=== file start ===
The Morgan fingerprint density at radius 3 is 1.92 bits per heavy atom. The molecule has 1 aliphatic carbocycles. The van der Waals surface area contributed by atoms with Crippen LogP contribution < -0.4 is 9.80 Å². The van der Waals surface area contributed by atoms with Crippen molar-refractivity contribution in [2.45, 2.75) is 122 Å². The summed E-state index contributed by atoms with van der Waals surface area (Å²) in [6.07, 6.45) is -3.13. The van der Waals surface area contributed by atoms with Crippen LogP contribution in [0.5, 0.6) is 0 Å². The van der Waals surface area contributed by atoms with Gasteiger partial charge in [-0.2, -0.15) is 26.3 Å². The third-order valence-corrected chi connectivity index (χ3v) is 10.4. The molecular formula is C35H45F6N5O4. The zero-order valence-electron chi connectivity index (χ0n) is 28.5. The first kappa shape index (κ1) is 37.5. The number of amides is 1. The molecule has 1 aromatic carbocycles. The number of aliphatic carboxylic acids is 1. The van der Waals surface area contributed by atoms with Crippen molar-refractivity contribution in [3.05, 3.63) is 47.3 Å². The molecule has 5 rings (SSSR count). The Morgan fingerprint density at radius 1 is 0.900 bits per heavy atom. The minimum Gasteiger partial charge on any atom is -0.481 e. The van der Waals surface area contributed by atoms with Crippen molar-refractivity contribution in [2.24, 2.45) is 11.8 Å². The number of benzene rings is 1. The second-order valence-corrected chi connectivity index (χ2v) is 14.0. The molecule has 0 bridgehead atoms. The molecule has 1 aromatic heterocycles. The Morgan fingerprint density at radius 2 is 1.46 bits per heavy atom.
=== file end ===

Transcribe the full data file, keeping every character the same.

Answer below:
The Morgan fingerprint density at radius 3 is 1.92 bits per heavy atom. The molecule has 1 aliphatic carbocycles. The van der Waals surface area contributed by atoms with Crippen LogP contribution < -0.4 is 9.80 Å². The van der Waals surface area contributed by atoms with Crippen molar-refractivity contribution in [2.45, 2.75) is 122 Å². The summed E-state index contributed by atoms with van der Waals surface area (Å²) in [6.07, 6.45) is -3.13. The van der Waals surface area contributed by atoms with Crippen LogP contribution in [0.5, 0.6) is 0 Å². The van der Waals surface area contributed by atoms with Gasteiger partial charge in [-0.2, -0.15) is 26.3 Å². The third-order valence-corrected chi connectivity index (χ3v) is 10.4. The molecular formula is C35H45F6N5O4. The zero-order valence-electron chi connectivity index (χ0n) is 28.5. The first kappa shape index (κ1) is 37.5. The number of amides is 1. The molecule has 1 aromatic carbocycles. The number of aliphatic carboxylic acids is 1. The van der Waals surface area contributed by atoms with Crippen molar-refractivity contribution in [3.05, 3.63) is 47.3 Å². The molecule has 5 rings (SSSR count). The Morgan fingerprint density at radius 1 is 0.900 bits per heavy atom. The minimum Gasteiger partial charge on any atom is -0.481 e. The van der Waals surface area contributed by atoms with Crippen molar-refractivity contribution in [2.24, 2.45) is 11.8 Å². The number of benzene rings is 1. The second-order valence-corrected chi connectivity index (χ2v) is 14.0. The molecule has 0 bridgehead atoms. The molecule has 1 aromatic heterocycles. The Morgan fingerprint density at radius 2 is 1.46 bits per heavy atom.